Investing in funds and shares has never been easier or more popular, and this is thanks in no small part to the increased accessibility of investment platforms.
Platforms are now big business. According to June 2021 figures from platform research consultancy Platforum, the market sits at £785bn of assets under administration, a quarter of which is managed by financial advisers.
Investors will want reassurance their money is safe. However, many platforms are not yet household names in the way banks, building societies or insurance companies are, so advisers might find themselves fielding questions about the security of platform cash and assets.
Given there can be different entities involved in a platform, not to mention different products, it can make it hard to figure out what is protected and how. Add to that the fact that the investment market is a heavily regulated sector with various protections and fall-backs in place.
So, if you are asked about investor protection, the first thing to check is the exact scenario being contemplated – or, more precisely, which entity has become insolvent. This is one of the best ways to contextualise how these protections work.
This article looks at how the government compensation scheme works in each scenario and what wider preventative and protective measures are in place.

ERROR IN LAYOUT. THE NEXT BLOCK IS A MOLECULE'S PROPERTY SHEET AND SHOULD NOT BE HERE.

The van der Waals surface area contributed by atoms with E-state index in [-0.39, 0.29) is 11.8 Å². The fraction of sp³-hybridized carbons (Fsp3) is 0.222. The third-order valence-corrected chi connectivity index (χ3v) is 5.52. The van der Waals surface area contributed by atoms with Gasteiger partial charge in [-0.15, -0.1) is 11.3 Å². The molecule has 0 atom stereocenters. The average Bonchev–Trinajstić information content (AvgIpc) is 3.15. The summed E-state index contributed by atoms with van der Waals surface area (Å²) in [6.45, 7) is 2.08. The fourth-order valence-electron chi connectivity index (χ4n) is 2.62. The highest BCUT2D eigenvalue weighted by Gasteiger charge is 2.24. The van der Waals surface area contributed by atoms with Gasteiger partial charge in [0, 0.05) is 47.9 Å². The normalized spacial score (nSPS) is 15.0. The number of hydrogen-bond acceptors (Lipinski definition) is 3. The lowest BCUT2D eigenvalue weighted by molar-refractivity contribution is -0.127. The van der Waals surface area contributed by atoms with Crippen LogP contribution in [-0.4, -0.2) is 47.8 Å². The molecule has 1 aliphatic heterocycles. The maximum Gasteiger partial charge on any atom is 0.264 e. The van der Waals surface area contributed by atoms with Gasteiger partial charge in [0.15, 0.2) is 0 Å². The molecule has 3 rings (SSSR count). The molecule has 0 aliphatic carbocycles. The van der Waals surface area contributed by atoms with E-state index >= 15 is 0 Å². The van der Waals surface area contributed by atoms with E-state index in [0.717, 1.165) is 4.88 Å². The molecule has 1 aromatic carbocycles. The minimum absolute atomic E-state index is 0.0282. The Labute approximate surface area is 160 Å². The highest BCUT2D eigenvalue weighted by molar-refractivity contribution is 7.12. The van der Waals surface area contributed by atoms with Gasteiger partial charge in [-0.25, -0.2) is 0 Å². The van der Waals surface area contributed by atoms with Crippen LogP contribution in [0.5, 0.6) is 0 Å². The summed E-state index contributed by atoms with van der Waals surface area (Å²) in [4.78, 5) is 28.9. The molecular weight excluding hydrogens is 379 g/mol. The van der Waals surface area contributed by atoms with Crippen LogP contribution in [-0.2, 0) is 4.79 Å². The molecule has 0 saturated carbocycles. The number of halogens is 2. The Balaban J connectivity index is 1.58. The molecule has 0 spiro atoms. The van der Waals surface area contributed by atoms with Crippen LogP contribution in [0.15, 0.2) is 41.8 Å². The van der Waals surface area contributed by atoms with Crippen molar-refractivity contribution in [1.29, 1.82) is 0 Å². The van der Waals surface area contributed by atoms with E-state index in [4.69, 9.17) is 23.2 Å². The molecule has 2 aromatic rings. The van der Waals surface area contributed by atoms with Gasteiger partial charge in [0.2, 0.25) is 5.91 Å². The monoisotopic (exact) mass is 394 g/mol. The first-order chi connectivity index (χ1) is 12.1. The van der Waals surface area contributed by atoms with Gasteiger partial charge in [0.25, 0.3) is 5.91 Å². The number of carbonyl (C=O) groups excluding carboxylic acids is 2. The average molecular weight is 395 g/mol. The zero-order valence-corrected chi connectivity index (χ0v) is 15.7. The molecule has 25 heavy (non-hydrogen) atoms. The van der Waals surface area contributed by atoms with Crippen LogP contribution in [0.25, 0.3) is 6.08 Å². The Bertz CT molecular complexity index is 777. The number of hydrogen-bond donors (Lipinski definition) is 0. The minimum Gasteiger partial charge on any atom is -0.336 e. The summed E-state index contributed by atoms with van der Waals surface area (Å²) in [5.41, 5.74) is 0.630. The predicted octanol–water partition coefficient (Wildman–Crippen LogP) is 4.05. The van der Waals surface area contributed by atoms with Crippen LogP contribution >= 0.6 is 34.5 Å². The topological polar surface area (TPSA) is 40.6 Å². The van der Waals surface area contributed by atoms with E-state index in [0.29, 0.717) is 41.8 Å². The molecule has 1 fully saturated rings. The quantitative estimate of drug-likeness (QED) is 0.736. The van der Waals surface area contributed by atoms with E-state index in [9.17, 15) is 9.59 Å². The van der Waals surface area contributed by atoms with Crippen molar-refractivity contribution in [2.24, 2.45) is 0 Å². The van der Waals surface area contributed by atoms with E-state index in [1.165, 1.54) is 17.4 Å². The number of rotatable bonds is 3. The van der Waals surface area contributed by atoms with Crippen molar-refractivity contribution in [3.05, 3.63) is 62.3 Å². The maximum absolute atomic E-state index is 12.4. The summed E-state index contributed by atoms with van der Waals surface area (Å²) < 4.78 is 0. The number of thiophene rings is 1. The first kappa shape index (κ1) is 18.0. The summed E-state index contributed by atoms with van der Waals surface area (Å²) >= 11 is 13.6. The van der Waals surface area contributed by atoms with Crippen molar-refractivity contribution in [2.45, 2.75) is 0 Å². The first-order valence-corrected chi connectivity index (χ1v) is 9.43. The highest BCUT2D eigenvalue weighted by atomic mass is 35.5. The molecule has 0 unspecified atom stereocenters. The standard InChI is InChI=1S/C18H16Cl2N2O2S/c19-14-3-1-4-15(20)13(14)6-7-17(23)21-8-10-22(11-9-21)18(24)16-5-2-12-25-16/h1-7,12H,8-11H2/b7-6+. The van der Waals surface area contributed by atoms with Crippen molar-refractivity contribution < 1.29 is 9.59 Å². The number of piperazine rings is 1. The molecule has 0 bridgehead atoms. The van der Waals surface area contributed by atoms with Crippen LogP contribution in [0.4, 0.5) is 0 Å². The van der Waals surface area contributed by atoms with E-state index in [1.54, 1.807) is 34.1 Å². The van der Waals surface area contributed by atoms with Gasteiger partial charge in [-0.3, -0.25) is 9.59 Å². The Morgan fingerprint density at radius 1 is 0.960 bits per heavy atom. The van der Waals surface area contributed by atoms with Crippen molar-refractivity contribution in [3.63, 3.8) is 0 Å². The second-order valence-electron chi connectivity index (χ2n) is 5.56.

Insolvency of a bank
Before we look at investment protection, let us first look at cash protection. The primary purpose of investment platforms is to hold investments. However, a client will almost always hold some cash in their investment account. This is typically cash that is waiting to be invested or that is there to cover fees and charges.
Given platform providers are not typically authorised as deposit takers, they place client cash with other financial institutions. As we will look at more in the next section, this cash is governed by the Financial Conduct Authority's Client Assets Sourcebook rules, which means it must be kept separate from the provider’s own cash.
If a bank holding platform cash were to become insolvent, the cash would be protected by the government-backed Financial Services Compensation Scheme.
It is important to note that the FSCS ‘looks through’ any wrappers or accounts on the platform. In other words, for the purposes of the FSCS, it is as if the client was holding that money in their own personal bank account.
The amount of cover is £85,000 per person per banking licence. Halifax and Bank of Scotland are separate brands, for example, but they both operate under the same HBOS licence.
As a result, clients may ask to check which bank a platform uses. But many platforms will probably use a selection of banks, and the exact percentage of cash held with each bank may change on a regular basis. This means it might not be possible to pin down to the exact pound the amounts clients are deemed to hold with an individual bank.